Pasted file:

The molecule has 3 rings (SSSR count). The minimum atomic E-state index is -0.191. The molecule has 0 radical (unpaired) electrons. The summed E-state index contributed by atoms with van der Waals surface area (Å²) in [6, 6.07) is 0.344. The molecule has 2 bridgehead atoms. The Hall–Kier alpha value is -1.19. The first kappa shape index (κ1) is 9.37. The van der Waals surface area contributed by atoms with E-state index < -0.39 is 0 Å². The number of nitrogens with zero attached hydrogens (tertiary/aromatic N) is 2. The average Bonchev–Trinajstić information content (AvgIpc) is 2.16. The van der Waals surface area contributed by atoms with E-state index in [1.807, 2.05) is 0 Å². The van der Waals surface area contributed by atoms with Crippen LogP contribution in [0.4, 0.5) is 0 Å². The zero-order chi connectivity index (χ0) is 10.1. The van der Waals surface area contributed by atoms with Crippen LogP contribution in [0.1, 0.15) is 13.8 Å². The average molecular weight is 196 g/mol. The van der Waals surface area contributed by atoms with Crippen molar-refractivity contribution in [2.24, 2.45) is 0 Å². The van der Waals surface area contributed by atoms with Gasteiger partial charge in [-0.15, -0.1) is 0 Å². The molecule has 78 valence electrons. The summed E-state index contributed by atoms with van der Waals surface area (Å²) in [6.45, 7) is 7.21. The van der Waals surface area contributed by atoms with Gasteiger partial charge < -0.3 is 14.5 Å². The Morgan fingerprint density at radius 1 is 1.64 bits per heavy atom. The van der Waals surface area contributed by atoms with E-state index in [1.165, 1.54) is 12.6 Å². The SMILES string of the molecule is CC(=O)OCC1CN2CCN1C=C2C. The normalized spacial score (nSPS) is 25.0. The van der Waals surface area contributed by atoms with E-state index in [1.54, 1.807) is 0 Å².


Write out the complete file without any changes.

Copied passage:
The molecule has 3 rings (SSSR count). The minimum atomic E-state index is -0.191. The molecule has 0 radical (unpaired) electrons. The summed E-state index contributed by atoms with van der Waals surface area (Å²) in [6, 6.07) is 0.344. The molecule has 2 bridgehead atoms. The Hall–Kier alpha value is -1.19. The first kappa shape index (κ1) is 9.37. The van der Waals surface area contributed by atoms with E-state index < -0.39 is 0 Å². The number of nitrogens with zero attached hydrogens (tertiary/aromatic N) is 2. The average Bonchev–Trinajstić information content (AvgIpc) is 2.16. The van der Waals surface area contributed by atoms with E-state index in [1.807, 2.05) is 0 Å². The van der Waals surface area contributed by atoms with Crippen LogP contribution in [0.4, 0.5) is 0 Å². The zero-order chi connectivity index (χ0) is 10.1. The van der Waals surface area contributed by atoms with Crippen LogP contribution in [0.1, 0.15) is 13.8 Å². The average molecular weight is 196 g/mol. The van der Waals surface area contributed by atoms with Crippen molar-refractivity contribution in [2.24, 2.45) is 0 Å². The van der Waals surface area contributed by atoms with Gasteiger partial charge in [-0.15, -0.1) is 0 Å². The molecule has 78 valence electrons. The summed E-state index contributed by atoms with van der Waals surface area (Å²) in [6.45, 7) is 7.21. The van der Waals surface area contributed by atoms with Gasteiger partial charge < -0.3 is 14.5 Å². The Morgan fingerprint density at radius 1 is 1.64 bits per heavy atom. The van der Waals surface area contributed by atoms with E-state index in [1.165, 1.54) is 12.6 Å². The SMILES string of the molecule is CC(=O)OCC1CN2CCN1C=C2C. The normalized spacial score (nSPS) is 25.0. The van der Waals surface area contributed by atoms with E-state index in [1.54, 1.807) is 0 Å².